Part of the Mixed Community is the Hapa Community.
What is a Hapa, you ask?
Hapa is Hawaiian for “half”. The term became popular in Hawaii first as “hapa haole”, which means “half white”. Hapa is most often used in a positive light. Hapa haole however is sometimes used as a put down.
The first time I heard the word “Hapa” was from the book Part Asian – 100% Hapa, by Kip Fulbeck. I love this book. It’s artistic, poetic and respectful and has an elegant concept: Invite mixed people to be photographed and let them write their own answer (in their own handwriting) to the question “What are you?”. I especially like that my mixed brothers and sisters rarely describe themselves as a percentage, unless it’s 100%, as in 100% black and 100% Japanese; or in a funny way like 1/2 hapa and 1/2 Oakland.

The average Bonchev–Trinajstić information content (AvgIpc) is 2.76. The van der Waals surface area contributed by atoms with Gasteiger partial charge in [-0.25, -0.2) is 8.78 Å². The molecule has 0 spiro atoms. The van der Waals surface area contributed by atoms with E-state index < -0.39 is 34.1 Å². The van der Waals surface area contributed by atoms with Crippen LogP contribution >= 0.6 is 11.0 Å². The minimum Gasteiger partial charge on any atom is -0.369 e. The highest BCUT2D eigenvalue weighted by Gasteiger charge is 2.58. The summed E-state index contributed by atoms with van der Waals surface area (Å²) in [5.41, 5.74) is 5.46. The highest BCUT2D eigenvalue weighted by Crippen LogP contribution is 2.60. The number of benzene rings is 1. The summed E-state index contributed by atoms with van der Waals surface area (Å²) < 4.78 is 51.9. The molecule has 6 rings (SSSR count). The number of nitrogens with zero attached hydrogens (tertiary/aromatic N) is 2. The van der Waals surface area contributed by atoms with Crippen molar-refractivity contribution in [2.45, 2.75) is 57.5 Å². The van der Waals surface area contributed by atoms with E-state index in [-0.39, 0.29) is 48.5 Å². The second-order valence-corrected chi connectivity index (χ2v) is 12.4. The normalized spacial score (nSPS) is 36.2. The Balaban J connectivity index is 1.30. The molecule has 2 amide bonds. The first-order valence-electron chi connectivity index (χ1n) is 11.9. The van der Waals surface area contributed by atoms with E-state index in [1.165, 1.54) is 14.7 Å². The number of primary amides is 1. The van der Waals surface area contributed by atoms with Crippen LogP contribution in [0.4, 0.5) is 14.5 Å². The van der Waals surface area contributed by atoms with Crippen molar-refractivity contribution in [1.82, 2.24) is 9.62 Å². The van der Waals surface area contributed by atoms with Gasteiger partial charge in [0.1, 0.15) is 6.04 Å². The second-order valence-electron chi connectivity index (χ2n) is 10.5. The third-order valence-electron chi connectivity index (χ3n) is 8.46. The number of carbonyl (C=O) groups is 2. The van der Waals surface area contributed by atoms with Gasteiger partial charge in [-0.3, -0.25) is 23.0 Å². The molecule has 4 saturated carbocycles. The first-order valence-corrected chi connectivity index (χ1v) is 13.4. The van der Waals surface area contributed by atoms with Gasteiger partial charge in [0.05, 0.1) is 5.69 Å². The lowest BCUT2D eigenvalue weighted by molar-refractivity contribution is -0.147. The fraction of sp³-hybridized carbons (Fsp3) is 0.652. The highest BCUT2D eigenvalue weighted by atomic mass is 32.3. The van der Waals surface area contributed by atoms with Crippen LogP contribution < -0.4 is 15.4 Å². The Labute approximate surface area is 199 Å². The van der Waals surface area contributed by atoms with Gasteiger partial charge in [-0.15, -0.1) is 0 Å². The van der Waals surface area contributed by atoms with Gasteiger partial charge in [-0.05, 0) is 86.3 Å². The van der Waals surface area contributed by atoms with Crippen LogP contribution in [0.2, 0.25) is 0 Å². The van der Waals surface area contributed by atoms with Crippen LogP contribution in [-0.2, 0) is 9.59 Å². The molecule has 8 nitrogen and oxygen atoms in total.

Fulbeck has a follow up book of children called Mixed: Portraits of Multiracial Kids. Same concept. The difference with this book is that sometimes the kids answer, sometimes the parents answer and sometimes there is no answer, which is poetic (being undefined like a blank page) – but gave me a feeling of being short changed – buying a book and not seeing text on some pages.
Also, in Japan the word is hafu. There is a film about the hafu experience in Japan called Hafu – a film about the experience of mixed-Japanese living in Japan. There is also a group called Hafu, with events, projects, a facebook group, and tweets in Japanese.
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